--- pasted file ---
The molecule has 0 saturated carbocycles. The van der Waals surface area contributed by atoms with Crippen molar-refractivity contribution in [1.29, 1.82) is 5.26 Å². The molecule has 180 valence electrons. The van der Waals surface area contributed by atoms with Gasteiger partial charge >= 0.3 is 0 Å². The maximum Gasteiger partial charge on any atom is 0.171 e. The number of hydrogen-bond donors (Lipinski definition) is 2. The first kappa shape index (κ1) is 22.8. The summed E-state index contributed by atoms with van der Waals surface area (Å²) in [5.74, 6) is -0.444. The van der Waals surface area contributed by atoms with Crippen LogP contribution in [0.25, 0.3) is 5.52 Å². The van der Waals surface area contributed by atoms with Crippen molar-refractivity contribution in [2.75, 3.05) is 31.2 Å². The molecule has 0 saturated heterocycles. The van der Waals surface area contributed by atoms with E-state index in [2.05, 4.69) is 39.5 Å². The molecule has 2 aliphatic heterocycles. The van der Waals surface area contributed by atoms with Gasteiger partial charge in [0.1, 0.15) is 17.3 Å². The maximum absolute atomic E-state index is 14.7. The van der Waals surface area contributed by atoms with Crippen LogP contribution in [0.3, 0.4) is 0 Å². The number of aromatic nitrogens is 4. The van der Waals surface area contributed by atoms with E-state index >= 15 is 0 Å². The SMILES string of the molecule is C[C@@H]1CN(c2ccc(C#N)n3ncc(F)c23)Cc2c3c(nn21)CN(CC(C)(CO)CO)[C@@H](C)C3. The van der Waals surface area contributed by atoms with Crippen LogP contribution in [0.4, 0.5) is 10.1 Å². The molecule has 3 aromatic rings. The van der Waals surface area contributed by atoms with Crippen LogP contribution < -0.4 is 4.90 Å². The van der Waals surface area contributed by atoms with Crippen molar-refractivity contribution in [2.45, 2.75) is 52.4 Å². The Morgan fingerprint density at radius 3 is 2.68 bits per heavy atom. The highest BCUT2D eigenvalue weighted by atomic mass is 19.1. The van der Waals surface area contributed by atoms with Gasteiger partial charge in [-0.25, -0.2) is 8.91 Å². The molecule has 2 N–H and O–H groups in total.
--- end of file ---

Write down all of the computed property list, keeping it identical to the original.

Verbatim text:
The molecule has 0 saturated carbocycles. The van der Waals surface area contributed by atoms with Crippen molar-refractivity contribution in [1.29, 1.82) is 5.26 Å². The molecule has 180 valence electrons. The van der Waals surface area contributed by atoms with Gasteiger partial charge >= 0.3 is 0 Å². The maximum Gasteiger partial charge on any atom is 0.171 e. The number of hydrogen-bond donors (Lipinski definition) is 2. The first kappa shape index (κ1) is 22.8. The summed E-state index contributed by atoms with van der Waals surface area (Å²) in [5.74, 6) is -0.444. The van der Waals surface area contributed by atoms with Crippen LogP contribution in [0.25, 0.3) is 5.52 Å². The van der Waals surface area contributed by atoms with Crippen molar-refractivity contribution in [2.75, 3.05) is 31.2 Å². The molecule has 0 saturated heterocycles. The van der Waals surface area contributed by atoms with E-state index in [2.05, 4.69) is 39.5 Å². The molecule has 2 aliphatic heterocycles. The van der Waals surface area contributed by atoms with Gasteiger partial charge in [0.1, 0.15) is 17.3 Å². The maximum absolute atomic E-state index is 14.7. The van der Waals surface area contributed by atoms with Crippen LogP contribution in [0.3, 0.4) is 0 Å². The number of aromatic nitrogens is 4. The van der Waals surface area contributed by atoms with E-state index >= 15 is 0 Å². The SMILES string of the molecule is C[C@@H]1CN(c2ccc(C#N)n3ncc(F)c23)Cc2c3c(nn21)CN(CC(C)(CO)CO)[C@@H](C)C3. The van der Waals surface area contributed by atoms with Crippen LogP contribution in [0.4, 0.5) is 10.1 Å². The molecule has 3 aromatic rings. The van der Waals surface area contributed by atoms with Crippen LogP contribution < -0.4 is 4.90 Å². The van der Waals surface area contributed by atoms with Crippen molar-refractivity contribution in [2.45, 2.75) is 52.4 Å². The Morgan fingerprint density at radius 3 is 2.68 bits per heavy atom. The highest BCUT2D eigenvalue weighted by atomic mass is 19.1. The van der Waals surface area contributed by atoms with Gasteiger partial charge in [-0.25, -0.2) is 8.91 Å². The molecule has 2 N–H and O–H groups in total.